If you’ve ever strapped on a Virtual Reality (VR) set, you might know the feeling of discomfort or nausea as you’re “moving around”.
It can get bad enough to impede your experience and enjoyment of VR, so Malaysian company Havson Group set about to solve it.
They were already working on their VR game center EXA Outpost in Setiawalk and motion sickness would be a downer for players.
EXA Outpost utilises a technology called Angkas, a VR system that can enable four to eight players to roam freely in a 10 by 5 meter room space.
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Havson Group developed an advanced VR technology that solves problems of motion sickness and latency to work alongside Angkas.
At EXA Outpost, the VR headsets are not tethered to any desktop PC.
“Each VR headset comes with its own gun controller that’s connected to a custom-made backpack PC, and tracked by high-end motion capture system,” said Richard Lee, CEO at EXA Global.
Utilising its parent company’s VR tech, EXA Outpost showcases an immersive, hyper-reality experience that combines wireless VR headsets, free-roaming, and a sci-fi shooting concept.
It’s been branded as a disruptive Family Entertainment Center for Malaysians who’ve dreamed of living Call Of Duty in real life, and it’s the first of its kind in Southeast Asia.
Their technology is bringing them places, and not just in the virtual world.
According to founder Havene Liew, “Having always had a global reach for our historical successes, we are proud to have direct investment from a truly global partner like 500 Startups.”
“This investment comes at an opportune moment for the Havson when VR /AR is making its introduction here in the region.”
The technology also won the company a few competitions.
Havson emerged as champion in the Alibaba CACSC competition last year, competing against 12 other startups.
“Through the Alibaba CACSC competition, we managed to prove to the world that we are an emerging global tech company solving real gaming problems,” said Kee Saik Meng, founding partner of Havson Group.
It was also the Merit winner of the global final in Hangzhou, China, for tech that allows players to move freely in a large space without motion sickness.
And in the Silicon Valley VR Expo in San Jose, Havson Group was also the first Malaysian startup to showcase their VR content.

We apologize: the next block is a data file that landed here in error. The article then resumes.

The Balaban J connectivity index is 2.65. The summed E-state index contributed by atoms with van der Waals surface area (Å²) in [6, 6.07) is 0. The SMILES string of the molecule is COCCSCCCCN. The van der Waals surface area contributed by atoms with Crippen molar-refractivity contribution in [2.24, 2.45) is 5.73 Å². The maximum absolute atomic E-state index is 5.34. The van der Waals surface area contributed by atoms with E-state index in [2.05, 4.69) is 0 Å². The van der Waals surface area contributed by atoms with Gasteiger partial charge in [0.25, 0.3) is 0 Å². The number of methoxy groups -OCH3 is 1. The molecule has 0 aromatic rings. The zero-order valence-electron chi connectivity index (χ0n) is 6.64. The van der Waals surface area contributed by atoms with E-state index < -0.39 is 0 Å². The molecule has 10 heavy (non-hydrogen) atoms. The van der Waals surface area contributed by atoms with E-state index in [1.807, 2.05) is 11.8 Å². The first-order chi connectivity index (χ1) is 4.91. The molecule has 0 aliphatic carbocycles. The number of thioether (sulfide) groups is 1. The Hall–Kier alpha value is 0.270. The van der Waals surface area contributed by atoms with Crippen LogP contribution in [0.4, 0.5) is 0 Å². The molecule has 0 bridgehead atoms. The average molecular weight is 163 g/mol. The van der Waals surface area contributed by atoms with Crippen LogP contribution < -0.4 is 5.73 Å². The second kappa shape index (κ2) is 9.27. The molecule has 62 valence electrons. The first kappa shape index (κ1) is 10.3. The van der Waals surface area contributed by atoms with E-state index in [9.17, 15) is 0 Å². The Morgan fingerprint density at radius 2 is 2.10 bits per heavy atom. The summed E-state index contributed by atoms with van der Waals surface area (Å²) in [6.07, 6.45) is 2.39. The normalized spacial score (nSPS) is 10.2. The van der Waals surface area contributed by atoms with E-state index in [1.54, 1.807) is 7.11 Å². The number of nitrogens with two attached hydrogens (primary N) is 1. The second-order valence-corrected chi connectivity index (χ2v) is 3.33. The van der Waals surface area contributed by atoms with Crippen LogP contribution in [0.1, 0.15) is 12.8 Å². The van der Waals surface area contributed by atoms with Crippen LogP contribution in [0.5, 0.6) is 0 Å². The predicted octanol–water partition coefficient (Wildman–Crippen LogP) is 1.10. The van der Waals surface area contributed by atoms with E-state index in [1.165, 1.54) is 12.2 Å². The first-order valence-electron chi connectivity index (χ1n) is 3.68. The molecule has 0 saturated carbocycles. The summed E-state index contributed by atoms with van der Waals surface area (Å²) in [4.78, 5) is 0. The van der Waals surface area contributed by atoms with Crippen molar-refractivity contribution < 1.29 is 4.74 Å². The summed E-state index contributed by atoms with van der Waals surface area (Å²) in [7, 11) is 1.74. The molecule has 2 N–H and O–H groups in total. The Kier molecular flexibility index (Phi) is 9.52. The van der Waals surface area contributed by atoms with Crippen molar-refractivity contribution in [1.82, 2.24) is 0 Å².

Of course, 500 Startups wouldn’t bank on them just for that.
While the founders definitely had a vested interest in adding to the VR gaming infrastructure, they realised that there was so much they could do with the same technology.
As Havene has said, “Our VR Parks provides a solution for mall operators wanting to attract footfall, especially from millennials.”
And it’s not just malls. Havson Group is now in discussions with parks and resorts across the region. This is on top of partnerships with Pakistan and Shenzhen, China.
Now that VR is just seeing more innovation, Havson Group hopes to build a strong foothold in the region before any of its competition can.
Khailee Ng of 500 Startups believes that Havson Group is one of the corporations that has the potential of fast paced growth with the help of technology.
“Having invested in 1,700 Startups in over 60 countries, we’ve built an international platform for startups like Havson to rapidly enter multiple markets at speed.”
“Their business model involves malls paying upfront for rollouts, and generates ongoing profit share. It’s a very capital-efficient way to build a global business. Just the kind of business we like!”
The eternal post-funding question remains—what will they do next?
Despite their direction moving forward, the company formerly known as Mediasoft Entertainment won’t forget its roots.
It was this very passion that drove founder Havene to start the company with Rayson Wong.
As a lecturer, Havene was disheartened to see so many young talent take their talents to other countries, or just quit the gaming industry altogether due to a lack of opportunities.
So they sought out to create those very opportunities.
Between their development of EXA Outpost and their previous non-VR games like Jump Smash and Roll Spike (the world’s first sepak takraw game), we’re glad to see that this interest in gaming doesn’t hinder, but invigorates other industries as well.
“We have a pipeline of projects to roll out,” said Havene. “Once we own the distribution of VR to the masses via malls and theme parks, consumer VR will naturally pick up later.”
Havene compares this to how smartphones have, over the years, taken over our lives. He hopes to see everyone own a VR-compatible device one day.
“We are investing in that future to ensure our games and tech will connect the real-time immersive experience with the home experience.”
Certainly big dreams for this local team of game enthusiasts.
But if they keep up with this momentum and prove that VR can be more than just a tool for gamers and malls alike to attract clientele, then Havson’s dream future is not impossible.
Feature Image Credit: Havson Group